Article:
Florida, providing a clinical overview of dermatomyositis (DM) and the latest information on treatment options for the rare immune-mediated inflammatory disease.
“We are excited to have Octapharma participate in the 2022 International Annual Patient Conference,” said TMA Executive Director Chrissy Thornton. “Octapharma’s pivotal clinical research on DM has been an important resource for the myositis community.
The company’s leadership in advancing therapeutic options for patient therapies has been invaluable and we appreciate their continued support.”
The U.S. Food and Drug Administration (FDA) last year approved Octagam® 10% [Immune Globulin Intravenous (Human)] for the treatment of adult dermatomyositis – the first and only immunoglobulin (IVIg) to be indicated for the rare disease.
The approval was based on the Octapharma-sponsored ProDERM Trial, the first study to evaluate the long term efficacy and safety of IVIg for adults with DM.
The prospective, randomized, double-blind, placebo-controlled Phase III clinical trial enrolled 95 patients at 36 sites globally, including 17 sites in the U.S., and is the largest study to evaluate intravenous immunoglobulin as a treatment option for dermatomyositis.
“Octapharma is committed to developing life-saving and life-enhancing therapies for patients with rare diseases, including dermatomyositis,” said Octapharma USA President Flemming Nielsen.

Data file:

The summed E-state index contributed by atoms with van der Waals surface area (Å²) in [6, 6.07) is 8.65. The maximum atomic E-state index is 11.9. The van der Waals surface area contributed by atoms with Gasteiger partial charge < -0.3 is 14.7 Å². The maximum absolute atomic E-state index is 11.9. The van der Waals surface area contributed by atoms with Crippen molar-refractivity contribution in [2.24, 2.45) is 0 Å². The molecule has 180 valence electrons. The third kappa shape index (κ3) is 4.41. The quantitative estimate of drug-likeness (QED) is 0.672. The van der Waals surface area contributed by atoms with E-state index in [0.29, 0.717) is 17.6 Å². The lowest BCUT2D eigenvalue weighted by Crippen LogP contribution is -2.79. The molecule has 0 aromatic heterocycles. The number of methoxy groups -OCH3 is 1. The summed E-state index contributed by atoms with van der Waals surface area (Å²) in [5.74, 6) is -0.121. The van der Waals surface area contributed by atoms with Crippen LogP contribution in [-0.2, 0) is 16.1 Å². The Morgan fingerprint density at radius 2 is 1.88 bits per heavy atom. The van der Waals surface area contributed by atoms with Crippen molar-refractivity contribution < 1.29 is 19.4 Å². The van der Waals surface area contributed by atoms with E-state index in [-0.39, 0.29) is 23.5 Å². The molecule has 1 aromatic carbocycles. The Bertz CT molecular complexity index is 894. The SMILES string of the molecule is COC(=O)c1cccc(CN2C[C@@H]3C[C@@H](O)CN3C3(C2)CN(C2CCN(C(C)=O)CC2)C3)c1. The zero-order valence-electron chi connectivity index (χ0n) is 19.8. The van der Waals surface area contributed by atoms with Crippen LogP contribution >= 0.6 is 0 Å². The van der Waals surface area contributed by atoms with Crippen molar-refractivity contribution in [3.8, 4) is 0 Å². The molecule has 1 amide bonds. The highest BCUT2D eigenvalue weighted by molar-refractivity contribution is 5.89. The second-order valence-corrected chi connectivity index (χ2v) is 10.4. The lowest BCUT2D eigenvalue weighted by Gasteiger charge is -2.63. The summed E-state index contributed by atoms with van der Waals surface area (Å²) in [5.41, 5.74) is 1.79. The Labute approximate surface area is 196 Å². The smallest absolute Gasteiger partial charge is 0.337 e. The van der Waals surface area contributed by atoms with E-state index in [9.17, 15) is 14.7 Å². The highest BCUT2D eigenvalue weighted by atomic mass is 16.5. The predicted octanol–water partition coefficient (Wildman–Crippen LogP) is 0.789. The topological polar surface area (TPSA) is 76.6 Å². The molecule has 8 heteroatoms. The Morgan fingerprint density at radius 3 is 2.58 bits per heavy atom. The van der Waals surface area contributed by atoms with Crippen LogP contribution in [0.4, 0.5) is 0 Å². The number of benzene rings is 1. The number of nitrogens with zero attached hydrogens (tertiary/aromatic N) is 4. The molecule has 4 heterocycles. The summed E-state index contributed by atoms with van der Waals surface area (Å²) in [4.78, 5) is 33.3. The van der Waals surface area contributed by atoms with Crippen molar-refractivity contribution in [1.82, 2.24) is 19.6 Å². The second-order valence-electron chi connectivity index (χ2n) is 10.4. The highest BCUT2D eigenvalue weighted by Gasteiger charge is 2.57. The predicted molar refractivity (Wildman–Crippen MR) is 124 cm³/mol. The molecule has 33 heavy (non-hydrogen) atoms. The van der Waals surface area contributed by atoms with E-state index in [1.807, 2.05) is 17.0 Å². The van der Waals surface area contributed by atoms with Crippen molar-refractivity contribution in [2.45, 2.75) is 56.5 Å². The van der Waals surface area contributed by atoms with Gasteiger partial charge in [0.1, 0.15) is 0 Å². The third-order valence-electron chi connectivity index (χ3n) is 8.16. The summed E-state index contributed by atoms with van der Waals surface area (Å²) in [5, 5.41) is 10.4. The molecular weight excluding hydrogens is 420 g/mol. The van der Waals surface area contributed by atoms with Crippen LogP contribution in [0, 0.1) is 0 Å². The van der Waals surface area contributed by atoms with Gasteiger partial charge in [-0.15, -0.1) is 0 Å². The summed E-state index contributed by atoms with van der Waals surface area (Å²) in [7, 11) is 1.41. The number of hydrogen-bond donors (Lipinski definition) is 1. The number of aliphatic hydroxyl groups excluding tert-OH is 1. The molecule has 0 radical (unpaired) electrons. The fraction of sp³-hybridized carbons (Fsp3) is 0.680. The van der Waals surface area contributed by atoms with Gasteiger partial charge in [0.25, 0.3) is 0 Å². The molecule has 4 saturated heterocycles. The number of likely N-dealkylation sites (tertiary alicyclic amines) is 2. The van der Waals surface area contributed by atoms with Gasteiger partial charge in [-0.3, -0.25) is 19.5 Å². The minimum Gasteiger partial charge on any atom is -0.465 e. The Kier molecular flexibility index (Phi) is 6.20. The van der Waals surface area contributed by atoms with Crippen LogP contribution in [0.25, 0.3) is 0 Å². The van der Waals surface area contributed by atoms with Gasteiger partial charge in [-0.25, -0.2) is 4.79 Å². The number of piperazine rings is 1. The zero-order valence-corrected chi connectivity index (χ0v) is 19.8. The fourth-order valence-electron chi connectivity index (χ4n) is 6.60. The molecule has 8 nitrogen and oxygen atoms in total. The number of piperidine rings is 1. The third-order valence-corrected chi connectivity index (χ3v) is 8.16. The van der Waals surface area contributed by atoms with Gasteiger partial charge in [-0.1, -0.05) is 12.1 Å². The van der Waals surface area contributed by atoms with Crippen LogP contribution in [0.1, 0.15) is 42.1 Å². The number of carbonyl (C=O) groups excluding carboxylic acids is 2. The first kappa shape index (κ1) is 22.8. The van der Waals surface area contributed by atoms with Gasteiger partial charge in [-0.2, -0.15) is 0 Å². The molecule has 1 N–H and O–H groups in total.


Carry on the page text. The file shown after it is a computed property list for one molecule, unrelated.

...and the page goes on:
“Adult DM patients no longer have to rely on unapproved treatments for the disorder. We look forward to meeting patients and their families at important educational programs such as the TMA conference to provide the latest information on dermatomyositis.”
Laurel Cherwin, RN, BSN, Octapharma USA Clinical Nurse Educator, will present a 90-minute clinical overview of dermatomyositis during the conference. The breakout session is scheduled for Friday, September 9th at 9:30 a.m. Octapharma encourages conference attendees to also visit its conference booth for more information on DM.
Myositis is a general inflammation or swelling of the muscle. The disease is highly variable and has been classified into a number of forms, including dermatomyositis, polymyositis (PM), necrotizing myopathy (NM), sporadic inclusion body myositis (sIBM), and juvenile forms of myositis (JM).
Dermatomyositis is a rare systemic autoimmune disorder of unknown cause affecting approximately 10 out of every million U.S. residents. Patients commonly suffer from severe rashes, chronic muscle inflammation and progressive muscle weakness, usually affecting adults in their late 40s to early 60s and children between the ages of 5 and 15. Complications include difficulty swallowing, breathing problems from lung scarring, joint pains, and calcium deposits on muscles, skin and connective tissues. 1, 2, 3